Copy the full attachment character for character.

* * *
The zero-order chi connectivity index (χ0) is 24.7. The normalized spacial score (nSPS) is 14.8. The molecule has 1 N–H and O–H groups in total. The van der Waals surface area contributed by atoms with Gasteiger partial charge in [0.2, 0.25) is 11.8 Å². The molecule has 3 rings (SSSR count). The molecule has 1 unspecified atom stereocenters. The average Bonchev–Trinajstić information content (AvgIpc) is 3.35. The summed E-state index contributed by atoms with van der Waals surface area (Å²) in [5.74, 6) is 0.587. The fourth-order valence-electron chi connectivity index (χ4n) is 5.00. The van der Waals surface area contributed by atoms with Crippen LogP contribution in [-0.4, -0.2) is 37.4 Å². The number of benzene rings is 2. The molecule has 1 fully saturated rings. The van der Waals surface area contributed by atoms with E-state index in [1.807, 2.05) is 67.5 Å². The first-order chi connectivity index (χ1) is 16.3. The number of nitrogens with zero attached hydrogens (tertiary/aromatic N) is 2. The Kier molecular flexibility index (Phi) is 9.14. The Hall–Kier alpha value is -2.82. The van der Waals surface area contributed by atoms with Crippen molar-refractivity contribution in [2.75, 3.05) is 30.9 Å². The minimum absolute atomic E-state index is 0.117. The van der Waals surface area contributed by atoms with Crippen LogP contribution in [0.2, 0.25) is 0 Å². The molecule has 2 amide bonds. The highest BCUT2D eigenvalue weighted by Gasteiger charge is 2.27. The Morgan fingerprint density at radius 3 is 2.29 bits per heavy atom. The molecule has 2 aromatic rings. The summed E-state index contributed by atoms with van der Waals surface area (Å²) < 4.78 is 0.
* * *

The zero-order chi connectivity index (χ0) is 24.7. The normalized spacial score (nSPS) is 14.8. The molecule has 1 N–H and O–H groups in total. The van der Waals surface area contributed by atoms with Gasteiger partial charge in [0.2, 0.25) is 11.8 Å². The molecule has 3 rings (SSSR count). The molecule has 1 unspecified atom stereocenters. The average Bonchev–Trinajstić information content (AvgIpc) is 3.35. The summed E-state index contributed by atoms with van der Waals surface area (Å²) in [5.74, 6) is 0.587. The fourth-order valence-electron chi connectivity index (χ4n) is 5.00. The van der Waals surface area contributed by atoms with Crippen LogP contribution in [-0.4, -0.2) is 37.4 Å². The number of benzene rings is 2. The molecule has 1 fully saturated rings. The van der Waals surface area contributed by atoms with E-state index in [1.807, 2.05) is 67.5 Å². The first-order chi connectivity index (χ1) is 16.3. The number of nitrogens with zero attached hydrogens (tertiary/aromatic N) is 2. The Kier molecular flexibility index (Phi) is 9.14. The Hall–Kier alpha value is -2.82. The van der Waals surface area contributed by atoms with Crippen molar-refractivity contribution in [2.75, 3.05) is 30.9 Å². The minimum absolute atomic E-state index is 0.117. The van der Waals surface area contributed by atoms with Crippen LogP contribution in [0.2, 0.25) is 0 Å². The molecule has 2 amide bonds. The highest BCUT2D eigenvalue weighted by Gasteiger charge is 2.27. The Morgan fingerprint density at radius 3 is 2.29 bits per heavy atom. The molecule has 2 aromatic rings. The summed E-state index contributed by atoms with van der Waals surface area (Å²) < 4.78 is 0.